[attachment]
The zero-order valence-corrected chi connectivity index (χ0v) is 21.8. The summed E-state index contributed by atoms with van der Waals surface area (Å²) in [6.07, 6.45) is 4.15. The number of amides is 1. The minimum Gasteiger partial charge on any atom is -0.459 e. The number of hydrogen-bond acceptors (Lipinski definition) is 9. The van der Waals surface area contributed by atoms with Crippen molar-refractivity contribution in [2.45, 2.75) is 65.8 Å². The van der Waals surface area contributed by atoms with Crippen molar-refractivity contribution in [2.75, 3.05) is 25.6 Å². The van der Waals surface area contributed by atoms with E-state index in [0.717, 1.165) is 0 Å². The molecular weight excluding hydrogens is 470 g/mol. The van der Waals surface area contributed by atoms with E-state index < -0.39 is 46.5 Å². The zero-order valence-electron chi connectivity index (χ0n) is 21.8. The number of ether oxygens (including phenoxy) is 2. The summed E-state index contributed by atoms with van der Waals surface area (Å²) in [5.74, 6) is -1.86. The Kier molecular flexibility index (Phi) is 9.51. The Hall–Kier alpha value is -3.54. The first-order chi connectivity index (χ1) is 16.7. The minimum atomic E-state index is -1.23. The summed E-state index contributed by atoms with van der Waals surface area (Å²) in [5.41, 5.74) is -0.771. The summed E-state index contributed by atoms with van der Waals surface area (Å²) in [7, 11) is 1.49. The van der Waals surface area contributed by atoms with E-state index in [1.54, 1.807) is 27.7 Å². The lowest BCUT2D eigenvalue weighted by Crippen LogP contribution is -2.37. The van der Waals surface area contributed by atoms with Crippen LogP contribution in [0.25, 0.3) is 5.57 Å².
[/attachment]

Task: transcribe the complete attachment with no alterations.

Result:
The zero-order valence-corrected chi connectivity index (χ0v) is 21.8. The summed E-state index contributed by atoms with van der Waals surface area (Å²) in [6.07, 6.45) is 4.15. The number of amides is 1. The minimum Gasteiger partial charge on any atom is -0.459 e. The number of hydrogen-bond acceptors (Lipinski definition) is 9. The van der Waals surface area contributed by atoms with Crippen molar-refractivity contribution in [2.45, 2.75) is 65.8 Å². The van der Waals surface area contributed by atoms with Crippen molar-refractivity contribution in [2.75, 3.05) is 25.6 Å². The van der Waals surface area contributed by atoms with E-state index in [0.717, 1.165) is 0 Å². The molecular weight excluding hydrogens is 470 g/mol. The van der Waals surface area contributed by atoms with E-state index < -0.39 is 46.5 Å². The zero-order valence-electron chi connectivity index (χ0n) is 21.8. The number of ether oxygens (including phenoxy) is 2. The summed E-state index contributed by atoms with van der Waals surface area (Å²) in [5.74, 6) is -1.86. The Kier molecular flexibility index (Phi) is 9.51. The Hall–Kier alpha value is -3.54. The first-order chi connectivity index (χ1) is 16.7. The minimum atomic E-state index is -1.23. The summed E-state index contributed by atoms with van der Waals surface area (Å²) in [5.41, 5.74) is -0.771. The summed E-state index contributed by atoms with van der Waals surface area (Å²) in [7, 11) is 1.49. The van der Waals surface area contributed by atoms with E-state index in [1.54, 1.807) is 27.7 Å². The lowest BCUT2D eigenvalue weighted by Crippen LogP contribution is -2.37. The van der Waals surface area contributed by atoms with Crippen LogP contribution in [0.25, 0.3) is 5.57 Å².